Sunday 6 December 2009

Defending the Devil's Bargain

Hold on; I’m going to try to step out of my skin and try something unusual-I’m going to try to defend the historical necessity, from a Russian point of view, of the Molotov-Ribbentrop Pact of August, 1939. But how can one defend such a devil’s bargain, an agreement that presaged the Second World War and the enslavement of millions of people; how can one possibly see any necessity in it at all? Well, now, let’s have a look.

First, I think it’s important to stress that Stalin was seriously unsettled by the advent of Hitler and the subsequent destruction of the German Communist Party, the strongest in Europe outside Russia. Not only did it highlight the serious errors of the so-called ‘Third Period’ strategy, in which communist parties were instructed to see democratic socialists as the main enemy rather than the fascists, but it seriously weakened Soviet security. Russia now faced a major threat on its western border, emphasised still further, I might add, by the 1934 Nazi non-aggression pact with the anti-Soviet Pilsudski regime in Poland. By degrees the Soviets moved towards a new policy, one based upon co-operation with so-called ‘progressive parties’, socialist and liberal democratic. Now we enter the period of the Popular Front.

Hand-in-hand with this new political strategy the Soviets sought a rapprochement with western governments. Maxim Litvinov, Commissar for Foreign Affairs between 1030 and 1939, worked towards closer co-operation with the democratic powers, placing an ever greater emphasis on notions of collective security. As part of this new approach Russia joined the League of Nations in 1934 and subsequently concluded bilateral alliances with France and Czechoslovakia. In the League itself the Soviets were at the forefront in demanding action against aggressive imperialism, a particular danger to them after the Japanese occupation of Manchuria. But against the rise of militant fascism and imperialism the League did virtually nothing. Indeed, after the outbreak of the Franco rebellion in Spain in 1936 only Russia took steps to defend the Republic and its Popular Front government.

One has to consider, moreover, how the Russians saw the rise of appeasement, which reached its apotheosis in the Munich Conference in 1938, to which they were not even invited, despite being an ally of the Czechs. A new fear entered Stalin’s mind: that Russia was to be abandoned in a possible war with Germany. It was from this point, as a direct result of appeasement, that a new cynicism entered Soviet foreign policy, emphasised by the replacement of Litvinov with Vycheslav Molotov.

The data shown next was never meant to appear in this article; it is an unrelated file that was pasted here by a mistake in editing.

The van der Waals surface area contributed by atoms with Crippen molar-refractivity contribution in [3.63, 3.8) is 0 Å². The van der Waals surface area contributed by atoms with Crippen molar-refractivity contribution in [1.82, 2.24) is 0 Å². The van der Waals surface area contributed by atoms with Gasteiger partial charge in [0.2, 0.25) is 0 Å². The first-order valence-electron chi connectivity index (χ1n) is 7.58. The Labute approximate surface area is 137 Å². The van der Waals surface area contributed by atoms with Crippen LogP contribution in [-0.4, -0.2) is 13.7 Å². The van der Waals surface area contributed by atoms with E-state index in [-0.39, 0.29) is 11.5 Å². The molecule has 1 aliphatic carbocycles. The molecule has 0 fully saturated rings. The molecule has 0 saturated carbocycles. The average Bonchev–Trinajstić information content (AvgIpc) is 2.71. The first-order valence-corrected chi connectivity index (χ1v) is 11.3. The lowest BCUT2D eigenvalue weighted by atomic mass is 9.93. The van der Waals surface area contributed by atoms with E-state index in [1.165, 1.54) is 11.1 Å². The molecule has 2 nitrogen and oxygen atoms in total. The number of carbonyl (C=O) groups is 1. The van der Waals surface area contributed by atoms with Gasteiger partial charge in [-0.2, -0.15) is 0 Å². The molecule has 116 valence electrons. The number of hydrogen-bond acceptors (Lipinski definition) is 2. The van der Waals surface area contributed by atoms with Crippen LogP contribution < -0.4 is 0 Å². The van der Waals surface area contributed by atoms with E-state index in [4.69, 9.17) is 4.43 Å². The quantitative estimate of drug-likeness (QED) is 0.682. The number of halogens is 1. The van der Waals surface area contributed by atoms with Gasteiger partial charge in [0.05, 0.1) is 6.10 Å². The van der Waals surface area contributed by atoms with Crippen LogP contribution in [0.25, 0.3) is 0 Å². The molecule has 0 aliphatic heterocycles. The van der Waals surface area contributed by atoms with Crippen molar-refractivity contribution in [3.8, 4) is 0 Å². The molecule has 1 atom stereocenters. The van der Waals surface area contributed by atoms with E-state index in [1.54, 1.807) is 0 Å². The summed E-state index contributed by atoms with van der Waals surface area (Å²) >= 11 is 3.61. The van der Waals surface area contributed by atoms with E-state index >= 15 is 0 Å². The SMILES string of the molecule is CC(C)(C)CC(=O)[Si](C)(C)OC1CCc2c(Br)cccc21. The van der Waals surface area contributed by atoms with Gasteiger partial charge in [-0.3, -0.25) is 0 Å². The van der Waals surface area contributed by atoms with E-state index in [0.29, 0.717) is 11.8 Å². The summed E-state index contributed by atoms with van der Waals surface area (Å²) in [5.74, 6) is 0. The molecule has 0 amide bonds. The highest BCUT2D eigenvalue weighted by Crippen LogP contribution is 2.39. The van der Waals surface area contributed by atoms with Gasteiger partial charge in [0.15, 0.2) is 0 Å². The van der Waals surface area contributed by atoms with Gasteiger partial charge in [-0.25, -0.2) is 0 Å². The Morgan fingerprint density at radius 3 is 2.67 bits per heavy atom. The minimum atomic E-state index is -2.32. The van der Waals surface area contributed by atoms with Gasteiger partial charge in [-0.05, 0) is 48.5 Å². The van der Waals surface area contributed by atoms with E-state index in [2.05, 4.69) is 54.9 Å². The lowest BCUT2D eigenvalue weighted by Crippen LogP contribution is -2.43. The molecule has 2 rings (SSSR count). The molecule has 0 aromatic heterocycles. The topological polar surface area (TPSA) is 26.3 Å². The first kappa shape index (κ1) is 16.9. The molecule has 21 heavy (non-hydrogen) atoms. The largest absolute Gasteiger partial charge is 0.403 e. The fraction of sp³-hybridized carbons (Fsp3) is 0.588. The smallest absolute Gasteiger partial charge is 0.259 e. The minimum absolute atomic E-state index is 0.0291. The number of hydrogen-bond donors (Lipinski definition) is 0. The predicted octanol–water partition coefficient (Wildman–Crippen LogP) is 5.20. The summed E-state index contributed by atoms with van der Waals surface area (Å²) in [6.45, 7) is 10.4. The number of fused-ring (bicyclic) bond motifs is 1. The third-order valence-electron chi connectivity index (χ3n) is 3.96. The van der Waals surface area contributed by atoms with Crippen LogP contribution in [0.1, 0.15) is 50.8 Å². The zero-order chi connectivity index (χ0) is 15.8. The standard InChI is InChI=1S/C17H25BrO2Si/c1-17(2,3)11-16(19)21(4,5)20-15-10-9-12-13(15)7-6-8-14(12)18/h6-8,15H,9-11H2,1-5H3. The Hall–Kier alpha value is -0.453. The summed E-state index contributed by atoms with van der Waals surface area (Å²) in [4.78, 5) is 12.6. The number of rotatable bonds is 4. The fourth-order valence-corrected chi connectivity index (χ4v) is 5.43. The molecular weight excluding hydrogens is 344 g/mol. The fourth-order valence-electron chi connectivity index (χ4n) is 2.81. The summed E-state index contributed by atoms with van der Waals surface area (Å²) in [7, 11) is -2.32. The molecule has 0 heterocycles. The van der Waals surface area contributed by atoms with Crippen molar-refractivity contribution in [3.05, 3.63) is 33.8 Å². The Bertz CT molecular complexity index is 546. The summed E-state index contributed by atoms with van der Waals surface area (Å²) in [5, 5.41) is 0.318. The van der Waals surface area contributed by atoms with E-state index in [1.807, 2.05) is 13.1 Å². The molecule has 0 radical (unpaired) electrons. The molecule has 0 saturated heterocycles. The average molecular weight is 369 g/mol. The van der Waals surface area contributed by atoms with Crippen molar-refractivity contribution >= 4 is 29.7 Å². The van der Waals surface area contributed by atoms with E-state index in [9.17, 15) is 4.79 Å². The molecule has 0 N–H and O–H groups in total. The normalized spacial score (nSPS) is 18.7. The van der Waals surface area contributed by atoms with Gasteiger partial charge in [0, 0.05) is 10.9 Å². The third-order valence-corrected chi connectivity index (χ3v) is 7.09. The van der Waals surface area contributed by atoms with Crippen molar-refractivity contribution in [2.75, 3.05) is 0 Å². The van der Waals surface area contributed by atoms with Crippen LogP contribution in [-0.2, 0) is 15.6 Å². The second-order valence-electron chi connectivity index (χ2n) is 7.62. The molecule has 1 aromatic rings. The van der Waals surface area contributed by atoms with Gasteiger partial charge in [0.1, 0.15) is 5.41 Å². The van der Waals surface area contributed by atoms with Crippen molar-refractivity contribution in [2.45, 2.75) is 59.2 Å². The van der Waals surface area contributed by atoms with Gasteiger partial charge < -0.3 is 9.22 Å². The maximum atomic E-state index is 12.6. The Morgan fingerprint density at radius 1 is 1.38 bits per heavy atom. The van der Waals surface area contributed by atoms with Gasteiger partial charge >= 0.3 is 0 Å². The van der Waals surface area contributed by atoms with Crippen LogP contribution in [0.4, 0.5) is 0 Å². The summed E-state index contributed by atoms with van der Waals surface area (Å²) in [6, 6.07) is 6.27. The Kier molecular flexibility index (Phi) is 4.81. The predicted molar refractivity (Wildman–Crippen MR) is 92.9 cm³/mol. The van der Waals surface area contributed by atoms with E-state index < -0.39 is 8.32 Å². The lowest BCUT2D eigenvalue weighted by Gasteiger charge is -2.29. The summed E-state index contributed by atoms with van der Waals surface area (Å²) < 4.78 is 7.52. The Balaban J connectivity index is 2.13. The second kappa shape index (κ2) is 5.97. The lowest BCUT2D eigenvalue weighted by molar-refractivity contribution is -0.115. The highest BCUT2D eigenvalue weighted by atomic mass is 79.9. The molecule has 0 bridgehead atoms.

Even so, almost up to the last minute, the Soviets were prepared to reach an understanding with England and France for the preservation of the peace. But the government of Neville Chamberlain, though increasingly hostile to the boundless ambitions of the Hitler regime, was in no particular hurry to enter into an alliance with Stalin. A diplomatic mission was sent to Russia, yes, but it came by sea, the slowest route possible, as Ribbentrop was flying to Moscow. The Poles, moreover, though now under direct threat from Germany, were not at all keen to see Soviet troops cross their border, even as allies.

We know retrospectively that Britain and France, while declaring war on Germany after the invasion of Poland in September 1939, effectively sat back for months, dong nothing at all to aid their Polish ally. Indeed, is it beyond possibility that they would also have sat back if Hitler had gone directly to war with Russia? True or not, Stalin thought that the west would have been content to see Russia, and communism, destroyed in such a conflict.

So, then, if security was the issue, if isolation was the issue, how was Russia to overcome these difficulties but by means of an understanding with Hitler? If Russia was less than ready for the forms of war introduced into history by the Germans in 1941 it was far less ready in the autumn of 1939, a time when it had not yet recovered from the purge of the officer corps and not yet learned the lessons of the Winter War with Finland.

The Pact, for all of its evil, and I do consider it evil in a moral sense, if serving the ends of realpolitik, gave Russia more space in the west, a territorial buffer zone, which eventually served to absorb the early impact of the 1941 onslaught. Without the territory taken from the Poles, which was seized by them in an aggressive war of conquest in 1919-1920, one has to remember, without control of the Baltic States, Leningrad would certainly have fallen within days of the invasion and Moscow surely not long after. With these major population and transport centres gone it’s difficult to see how Russia could have survived. And with Russia gone German domination of Continental Europe would have been complete. Yes, the Pact was bad, it was brutal and it was ugly. But it served its purpose.


  1. Bravo!

    See also:

  2. Not my usual political style, but I am imaginative and creative; I like to challenge all preconceptions. :-)